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Good intro to fourier analysis?

  1. Apr 23, 2009 #1
    Hi,

    I am starting in a Ph.D. program in math next fall and the prerequisites for the first-year graduate course sequences included basics of fourier analysis. The only thing I know about it is that you calculate a projection of a function on a certain infinite dimensional subspace, so I do know how to derive many of the really basic formulas.

    I would like to find a good book that assumes you know linear algebra, complex analysis and basic real analysis (measure theoretic). What would you recommend?

    Thanks in advance.
     
  2. jcsd
  3. Apr 23, 2009 #2

    George Jones

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    You might want to look at "Fourier Analysis and Its Applications" by Gerald B. Folland. If this is not at a high enough level, then have a look at the Fourier analysis chapter in the Real Analysis grad text by the same author.
     
  4. May 3, 2009 #3
    In my Communication Systems degree we used this book:-

    Applied Fourier Analysis


    Author: Hwei Hsu
    Format: Paperback
    Publication Date: October 1984
    Publisher: Harcourt College Pub
    Dimensions: 10.75"H x 8.25"W x 0.5"D; 1.05 lbs.
    ISBN-10: 0156016095
    ISBN-13: 9780156016094
     
  5. May 3, 2009 #4

    Vid

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    Dym and McKean starts with a basic intro to the Lesbegue measure and integration so if you skip the few sections of the first chapter, the rest of the book is what you're looking for.

    Stein would also be a good choice; however, his book on fourier series only treats riemann integrable functions. But since the fourier book is the first in a series, he develops the theory more and more in his complex and measure theory books.
     
  6. May 4, 2009 #5

    jbunniii

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    I like Stein's book as well, but in addition to the restriction to Riemann integrable functions, which still allows a pretty good treatment of Fourier series, he also limits his treatment of Fourier transforms in Volume 1 to those of Schwartz (smooth and rapidly decaying) functions. Volume 3 covers the Lebesgue integral and then covers the Fourier transform on L^1 and L^2.

    There was supposed to be a Volume 4 which would cover distribution theory (linear functionals on the space of Schwartz functions), which allows you to define Fourier transforms for a much broader range of function-like objects, but this volume appears never to have materialized.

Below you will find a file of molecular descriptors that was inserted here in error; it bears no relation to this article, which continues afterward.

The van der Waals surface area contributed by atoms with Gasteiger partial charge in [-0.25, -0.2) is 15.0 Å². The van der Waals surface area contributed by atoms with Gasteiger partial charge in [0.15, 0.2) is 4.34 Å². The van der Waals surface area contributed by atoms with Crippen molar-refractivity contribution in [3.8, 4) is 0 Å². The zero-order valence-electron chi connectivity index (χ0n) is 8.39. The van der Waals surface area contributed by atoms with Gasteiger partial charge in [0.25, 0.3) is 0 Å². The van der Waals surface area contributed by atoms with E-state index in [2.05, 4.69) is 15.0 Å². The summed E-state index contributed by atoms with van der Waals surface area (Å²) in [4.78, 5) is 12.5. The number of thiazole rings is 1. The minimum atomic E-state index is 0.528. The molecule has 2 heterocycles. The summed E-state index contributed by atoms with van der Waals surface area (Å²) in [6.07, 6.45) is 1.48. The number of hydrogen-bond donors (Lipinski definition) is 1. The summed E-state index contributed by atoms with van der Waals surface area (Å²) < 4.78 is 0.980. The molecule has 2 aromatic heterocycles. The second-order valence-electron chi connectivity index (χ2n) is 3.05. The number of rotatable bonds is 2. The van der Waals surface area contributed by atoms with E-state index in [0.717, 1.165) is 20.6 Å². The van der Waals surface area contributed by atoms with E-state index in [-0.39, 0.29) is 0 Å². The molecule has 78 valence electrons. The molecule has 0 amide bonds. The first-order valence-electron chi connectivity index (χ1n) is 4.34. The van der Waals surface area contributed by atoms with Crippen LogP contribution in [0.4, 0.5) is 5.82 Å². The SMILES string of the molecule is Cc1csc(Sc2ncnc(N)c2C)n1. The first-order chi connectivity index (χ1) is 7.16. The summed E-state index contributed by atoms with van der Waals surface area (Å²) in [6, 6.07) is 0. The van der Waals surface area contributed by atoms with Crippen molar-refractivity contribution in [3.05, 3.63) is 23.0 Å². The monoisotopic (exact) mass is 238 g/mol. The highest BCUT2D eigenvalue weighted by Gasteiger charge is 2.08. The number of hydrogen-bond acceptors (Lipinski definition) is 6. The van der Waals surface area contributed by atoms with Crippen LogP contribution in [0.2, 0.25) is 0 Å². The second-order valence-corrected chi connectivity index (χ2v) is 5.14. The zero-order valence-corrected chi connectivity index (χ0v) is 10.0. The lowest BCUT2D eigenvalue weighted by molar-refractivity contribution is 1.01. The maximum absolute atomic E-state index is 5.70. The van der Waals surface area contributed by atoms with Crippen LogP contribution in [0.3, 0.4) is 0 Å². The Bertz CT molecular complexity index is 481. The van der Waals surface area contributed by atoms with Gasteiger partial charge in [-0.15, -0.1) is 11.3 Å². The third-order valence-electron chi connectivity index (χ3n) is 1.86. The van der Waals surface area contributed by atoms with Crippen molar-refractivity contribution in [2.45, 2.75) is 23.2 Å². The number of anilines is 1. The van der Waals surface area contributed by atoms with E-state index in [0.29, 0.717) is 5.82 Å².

[Note to the original poster to avoid confusion: we are referring above to the set of "Princeton Lectures in Analysis" undergraduate books by Stein and Shakarchi (volume 2 covers complex analysis, with a bit of Fourier content there as well), NOT the much more advanced graduate-level series by Stein and Weiss.]

    There are other good books that cover the same material, though. I've only looked at excerpts of the following two, but from what I have seen, they look really nice and don't require the machinery of the Lebesgue intergral and measure theory (i.e., for the most part you can interpret the integrals as either Riemann or Lebesgue):

    Kammler, "A First Course in Fourier Analysis" - this "feels" to me like a more rigorous version of the treatment you would see in an engineering-oriented book, particularly in terms of the applications covered. I seem to recall that Folland's Fourier analysis book is at about this level as well.

    Howell, "Principles of Fourier Analysis" - more mathematically oriented, on about the same level as Stein and Shakarchi's Volume 1, but with a much more comprehensive treatment (and double the page count).

    A really nice, efficient book that presumes you know the basic Lebesgue theory is Katznelson's "Introduction to Harmonic Analysis."

    Finally, no discussion of Fourier analysis books should go without mentioning Körner's "Fourier Analysis," which is a bit unorthodox and not really a place to learn Fourier analysis in a systematic way, but rather a fascinating collection of mini-essays, mostly covering a wide variety of applications of Fourier analysis (both in the sense of "applied math" and in the sense of applications to other branches of pure math). This is well worth checking out.
     
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